We set out on our tour a short while after breakfast and The Basilica Of Our Lady Guadalupe was the first stop, it’s quite an impressive building in its own right but what makes it really stand out is the fact that it’s sinking! One side of the Basilica is at least a few feet below street-level and walking around it is quite a disorienting experience, Mexico City was built on a lake so this is happening to a number of buildings around town and it really needs to be seen to be believed.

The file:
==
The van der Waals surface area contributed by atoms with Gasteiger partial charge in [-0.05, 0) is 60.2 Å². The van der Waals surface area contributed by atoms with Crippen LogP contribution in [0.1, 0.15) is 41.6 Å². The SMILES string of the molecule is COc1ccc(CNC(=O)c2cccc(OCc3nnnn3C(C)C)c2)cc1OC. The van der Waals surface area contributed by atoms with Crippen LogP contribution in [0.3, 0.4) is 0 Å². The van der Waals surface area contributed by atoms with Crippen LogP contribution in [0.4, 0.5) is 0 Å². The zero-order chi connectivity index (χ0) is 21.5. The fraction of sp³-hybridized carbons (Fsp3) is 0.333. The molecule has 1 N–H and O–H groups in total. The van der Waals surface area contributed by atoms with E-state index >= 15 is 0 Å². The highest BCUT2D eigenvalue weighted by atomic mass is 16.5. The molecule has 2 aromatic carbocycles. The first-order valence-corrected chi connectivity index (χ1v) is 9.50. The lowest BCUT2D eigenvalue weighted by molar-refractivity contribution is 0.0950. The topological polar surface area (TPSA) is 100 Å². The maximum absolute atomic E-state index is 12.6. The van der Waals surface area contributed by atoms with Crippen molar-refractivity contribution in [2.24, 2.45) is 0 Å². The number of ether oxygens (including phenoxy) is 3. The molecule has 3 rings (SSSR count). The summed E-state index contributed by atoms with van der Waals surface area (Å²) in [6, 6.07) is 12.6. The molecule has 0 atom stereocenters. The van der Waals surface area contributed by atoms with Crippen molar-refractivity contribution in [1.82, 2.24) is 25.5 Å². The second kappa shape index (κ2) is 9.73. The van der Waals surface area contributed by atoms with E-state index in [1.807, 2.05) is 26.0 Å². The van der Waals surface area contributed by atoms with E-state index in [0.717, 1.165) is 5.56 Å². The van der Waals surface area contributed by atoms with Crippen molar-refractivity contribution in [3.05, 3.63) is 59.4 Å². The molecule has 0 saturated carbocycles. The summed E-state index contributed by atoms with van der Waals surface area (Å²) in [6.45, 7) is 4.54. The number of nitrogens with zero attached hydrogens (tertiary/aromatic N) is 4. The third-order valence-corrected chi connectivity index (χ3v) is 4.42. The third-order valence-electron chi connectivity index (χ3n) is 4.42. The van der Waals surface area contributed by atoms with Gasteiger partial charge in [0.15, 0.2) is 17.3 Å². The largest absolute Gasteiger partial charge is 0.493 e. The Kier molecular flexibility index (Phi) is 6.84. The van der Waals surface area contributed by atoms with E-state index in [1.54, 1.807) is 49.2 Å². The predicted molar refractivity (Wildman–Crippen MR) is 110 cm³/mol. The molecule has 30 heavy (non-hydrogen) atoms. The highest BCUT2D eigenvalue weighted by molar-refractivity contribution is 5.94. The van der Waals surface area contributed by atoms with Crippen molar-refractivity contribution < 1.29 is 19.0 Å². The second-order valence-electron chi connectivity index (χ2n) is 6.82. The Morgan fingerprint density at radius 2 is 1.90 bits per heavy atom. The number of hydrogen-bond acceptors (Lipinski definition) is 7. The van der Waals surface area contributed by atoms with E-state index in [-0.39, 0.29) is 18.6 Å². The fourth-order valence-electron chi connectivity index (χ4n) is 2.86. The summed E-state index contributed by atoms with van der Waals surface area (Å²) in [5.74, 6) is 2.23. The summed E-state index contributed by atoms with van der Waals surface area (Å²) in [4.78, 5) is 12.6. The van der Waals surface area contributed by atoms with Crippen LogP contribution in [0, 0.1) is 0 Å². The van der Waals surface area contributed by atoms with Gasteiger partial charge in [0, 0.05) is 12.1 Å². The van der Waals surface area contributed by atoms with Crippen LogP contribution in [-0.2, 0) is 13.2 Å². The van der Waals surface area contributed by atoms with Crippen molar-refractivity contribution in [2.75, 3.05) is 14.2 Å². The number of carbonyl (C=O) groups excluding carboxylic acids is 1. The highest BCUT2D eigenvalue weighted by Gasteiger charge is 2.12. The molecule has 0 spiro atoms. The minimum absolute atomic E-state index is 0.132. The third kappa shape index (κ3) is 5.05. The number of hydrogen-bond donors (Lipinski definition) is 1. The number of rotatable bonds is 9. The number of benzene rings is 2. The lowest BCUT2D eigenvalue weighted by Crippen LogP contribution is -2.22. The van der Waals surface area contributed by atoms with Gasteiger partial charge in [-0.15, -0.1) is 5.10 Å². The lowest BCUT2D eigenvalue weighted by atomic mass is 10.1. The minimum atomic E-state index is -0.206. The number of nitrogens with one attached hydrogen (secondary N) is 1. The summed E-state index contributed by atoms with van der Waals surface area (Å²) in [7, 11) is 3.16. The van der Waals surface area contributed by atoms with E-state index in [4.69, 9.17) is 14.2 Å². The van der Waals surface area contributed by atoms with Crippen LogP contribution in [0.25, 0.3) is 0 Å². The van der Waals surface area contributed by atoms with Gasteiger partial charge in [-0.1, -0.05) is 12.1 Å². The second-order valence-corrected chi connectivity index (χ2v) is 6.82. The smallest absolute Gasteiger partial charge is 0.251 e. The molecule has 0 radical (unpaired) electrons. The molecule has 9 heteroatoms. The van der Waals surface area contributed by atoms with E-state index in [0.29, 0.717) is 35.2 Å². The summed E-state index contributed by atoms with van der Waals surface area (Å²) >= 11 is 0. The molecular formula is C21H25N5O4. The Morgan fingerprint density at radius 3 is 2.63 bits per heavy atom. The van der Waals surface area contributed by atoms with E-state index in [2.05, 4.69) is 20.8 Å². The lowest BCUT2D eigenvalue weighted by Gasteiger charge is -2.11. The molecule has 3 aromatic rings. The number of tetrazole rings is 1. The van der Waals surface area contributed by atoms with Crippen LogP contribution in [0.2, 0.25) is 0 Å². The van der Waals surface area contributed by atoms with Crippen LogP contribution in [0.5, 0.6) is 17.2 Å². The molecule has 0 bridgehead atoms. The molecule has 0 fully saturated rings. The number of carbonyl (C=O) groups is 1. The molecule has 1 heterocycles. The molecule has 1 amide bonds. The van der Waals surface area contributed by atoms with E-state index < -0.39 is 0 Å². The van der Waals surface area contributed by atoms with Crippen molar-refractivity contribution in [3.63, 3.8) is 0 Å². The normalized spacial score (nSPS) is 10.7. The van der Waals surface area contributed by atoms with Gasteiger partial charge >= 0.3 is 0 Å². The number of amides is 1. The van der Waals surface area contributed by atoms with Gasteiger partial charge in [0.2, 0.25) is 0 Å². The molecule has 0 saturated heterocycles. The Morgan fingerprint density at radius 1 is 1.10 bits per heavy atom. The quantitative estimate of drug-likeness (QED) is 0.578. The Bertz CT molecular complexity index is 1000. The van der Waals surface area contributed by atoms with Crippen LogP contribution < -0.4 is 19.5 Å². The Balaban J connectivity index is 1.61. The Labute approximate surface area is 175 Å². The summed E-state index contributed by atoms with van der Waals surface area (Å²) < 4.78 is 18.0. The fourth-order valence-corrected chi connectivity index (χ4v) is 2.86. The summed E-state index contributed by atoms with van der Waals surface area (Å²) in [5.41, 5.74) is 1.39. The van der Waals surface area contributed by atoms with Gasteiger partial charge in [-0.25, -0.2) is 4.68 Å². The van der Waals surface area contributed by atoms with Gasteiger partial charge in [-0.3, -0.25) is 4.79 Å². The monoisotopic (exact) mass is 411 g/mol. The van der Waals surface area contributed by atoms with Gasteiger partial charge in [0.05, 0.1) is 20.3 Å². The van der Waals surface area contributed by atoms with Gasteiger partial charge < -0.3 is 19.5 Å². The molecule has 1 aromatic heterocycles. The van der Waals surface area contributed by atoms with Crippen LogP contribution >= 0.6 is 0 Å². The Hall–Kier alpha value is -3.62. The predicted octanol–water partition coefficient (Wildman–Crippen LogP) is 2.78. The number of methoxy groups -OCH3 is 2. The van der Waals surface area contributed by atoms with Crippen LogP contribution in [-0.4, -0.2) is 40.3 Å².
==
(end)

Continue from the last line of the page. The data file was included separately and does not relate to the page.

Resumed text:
Our next stop was the tour highlight, the ancient Mayan/Aztec site of Teotihuacan and en route we were fed a ton of information by our dynamic tour guide, a local Senorita from Mexico City who excelled in explaining in great detail all of the stops on our trip, but when it came to translating it into English she gave us a basic sentence or two and then sat down; note to self – I need to learn more Spanish. Teotihuacan is home to a very impressive set of ruins, epic in scale and in a very good condition considering the city was abandoned in 700AD, at it’s peak it was home to 150,000 inhabitants and to this day historians have no idea why they left, I enjoyed exploring the site imagining what it would have looked like all those years ago. Whilst we were there we scaled the Pyramid of the Sun, The Pyramid of the Moon, and walked along the Avenue of the Dead, I would later encounter many more ruins similar to Teotihuacan, but this being my first I was truly impressed with what I saw and it inspired me to learn more. On the way back into the city we stopped off at a few more locations of historical importance before making our way to the hostel.